It Pulled The Plug On Two Engineering Centers, Provoking Debate Over Its Program Goals
The National Science Foundation’s announcement in 1985 that it hoped to set up a network of up to 25 university-based engineering research centers set off a frantic scramble to snare a center—and a roiling debate about the value of the idea. After all, Director Erich Bloch’s vision to spend a half-billion dollars over the next decade on projects intended to improve both U.S. industrial competitiveness and the training given the next generation of engineers raised the pulse of academics accustomed to NSF’s strong support of individual researchers.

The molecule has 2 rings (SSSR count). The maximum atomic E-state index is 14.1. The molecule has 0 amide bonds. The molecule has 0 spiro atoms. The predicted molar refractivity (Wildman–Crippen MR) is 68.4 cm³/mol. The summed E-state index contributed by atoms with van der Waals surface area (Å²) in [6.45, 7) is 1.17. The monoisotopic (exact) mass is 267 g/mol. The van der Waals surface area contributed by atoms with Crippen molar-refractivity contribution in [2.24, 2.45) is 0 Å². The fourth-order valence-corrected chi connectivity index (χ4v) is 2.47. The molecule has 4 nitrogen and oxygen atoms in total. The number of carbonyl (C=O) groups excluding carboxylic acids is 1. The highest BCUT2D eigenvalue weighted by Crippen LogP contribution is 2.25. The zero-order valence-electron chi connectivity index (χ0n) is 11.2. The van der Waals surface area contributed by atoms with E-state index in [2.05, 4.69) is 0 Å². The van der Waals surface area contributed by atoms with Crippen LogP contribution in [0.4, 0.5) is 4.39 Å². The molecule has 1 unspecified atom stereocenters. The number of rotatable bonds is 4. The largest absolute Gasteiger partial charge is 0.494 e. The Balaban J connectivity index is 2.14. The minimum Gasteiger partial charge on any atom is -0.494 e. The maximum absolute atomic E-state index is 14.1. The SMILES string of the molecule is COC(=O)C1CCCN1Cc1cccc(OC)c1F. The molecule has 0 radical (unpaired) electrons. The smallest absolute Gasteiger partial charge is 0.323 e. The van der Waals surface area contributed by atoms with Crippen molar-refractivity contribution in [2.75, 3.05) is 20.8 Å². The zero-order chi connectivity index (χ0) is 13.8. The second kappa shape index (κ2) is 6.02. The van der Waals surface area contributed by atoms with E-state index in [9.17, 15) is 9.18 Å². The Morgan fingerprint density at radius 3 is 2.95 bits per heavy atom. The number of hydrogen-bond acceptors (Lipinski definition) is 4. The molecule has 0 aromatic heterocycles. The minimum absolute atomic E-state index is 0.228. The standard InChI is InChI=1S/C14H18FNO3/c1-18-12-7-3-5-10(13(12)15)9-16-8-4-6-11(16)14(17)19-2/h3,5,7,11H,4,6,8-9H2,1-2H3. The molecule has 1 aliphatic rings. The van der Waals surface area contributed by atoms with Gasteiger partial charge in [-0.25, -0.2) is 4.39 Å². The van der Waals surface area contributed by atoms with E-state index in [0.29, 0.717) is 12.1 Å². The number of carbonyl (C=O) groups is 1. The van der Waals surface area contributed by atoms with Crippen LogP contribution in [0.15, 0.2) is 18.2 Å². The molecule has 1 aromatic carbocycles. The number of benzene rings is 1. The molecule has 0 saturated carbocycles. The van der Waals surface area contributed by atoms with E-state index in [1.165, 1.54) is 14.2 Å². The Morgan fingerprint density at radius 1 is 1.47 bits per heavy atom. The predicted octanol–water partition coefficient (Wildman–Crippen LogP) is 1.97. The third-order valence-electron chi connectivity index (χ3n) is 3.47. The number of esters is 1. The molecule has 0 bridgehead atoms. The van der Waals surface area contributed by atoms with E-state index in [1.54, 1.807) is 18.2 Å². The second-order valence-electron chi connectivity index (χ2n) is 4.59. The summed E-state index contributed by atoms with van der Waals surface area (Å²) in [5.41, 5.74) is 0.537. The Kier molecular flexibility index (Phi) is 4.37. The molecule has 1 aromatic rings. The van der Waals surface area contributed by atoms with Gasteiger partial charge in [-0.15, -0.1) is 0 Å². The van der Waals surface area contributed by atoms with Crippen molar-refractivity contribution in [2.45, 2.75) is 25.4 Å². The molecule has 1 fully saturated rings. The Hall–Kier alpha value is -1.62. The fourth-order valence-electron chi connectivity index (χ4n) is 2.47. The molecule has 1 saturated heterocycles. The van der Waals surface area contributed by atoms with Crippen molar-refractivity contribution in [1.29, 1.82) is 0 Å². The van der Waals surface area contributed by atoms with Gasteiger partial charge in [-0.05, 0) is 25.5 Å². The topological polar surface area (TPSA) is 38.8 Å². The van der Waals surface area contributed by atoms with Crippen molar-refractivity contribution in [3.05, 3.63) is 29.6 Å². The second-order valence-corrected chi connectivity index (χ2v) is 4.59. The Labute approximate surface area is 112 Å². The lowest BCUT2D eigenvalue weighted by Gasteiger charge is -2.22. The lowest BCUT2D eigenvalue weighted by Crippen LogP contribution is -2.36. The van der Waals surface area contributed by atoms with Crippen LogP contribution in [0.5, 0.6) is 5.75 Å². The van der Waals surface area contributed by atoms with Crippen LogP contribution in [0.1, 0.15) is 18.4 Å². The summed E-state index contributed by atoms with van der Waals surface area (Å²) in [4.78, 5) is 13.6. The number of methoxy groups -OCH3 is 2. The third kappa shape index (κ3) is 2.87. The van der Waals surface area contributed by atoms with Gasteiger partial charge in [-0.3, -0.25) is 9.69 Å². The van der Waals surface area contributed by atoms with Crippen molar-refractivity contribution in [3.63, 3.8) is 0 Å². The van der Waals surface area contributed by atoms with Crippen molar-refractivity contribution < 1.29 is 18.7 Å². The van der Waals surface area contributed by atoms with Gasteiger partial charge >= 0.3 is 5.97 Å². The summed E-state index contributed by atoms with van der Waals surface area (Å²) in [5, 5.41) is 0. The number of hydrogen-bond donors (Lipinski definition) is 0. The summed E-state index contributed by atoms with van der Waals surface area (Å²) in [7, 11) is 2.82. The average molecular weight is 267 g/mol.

Three years later, the passion hasn’t abated. But disappointment and disillusionment have replaced the initial excitement. In March, the NSF decided to withdraw its support over the next two years to two of the six original centers, saying they were "doing a poor job." The centers, in turn, have...

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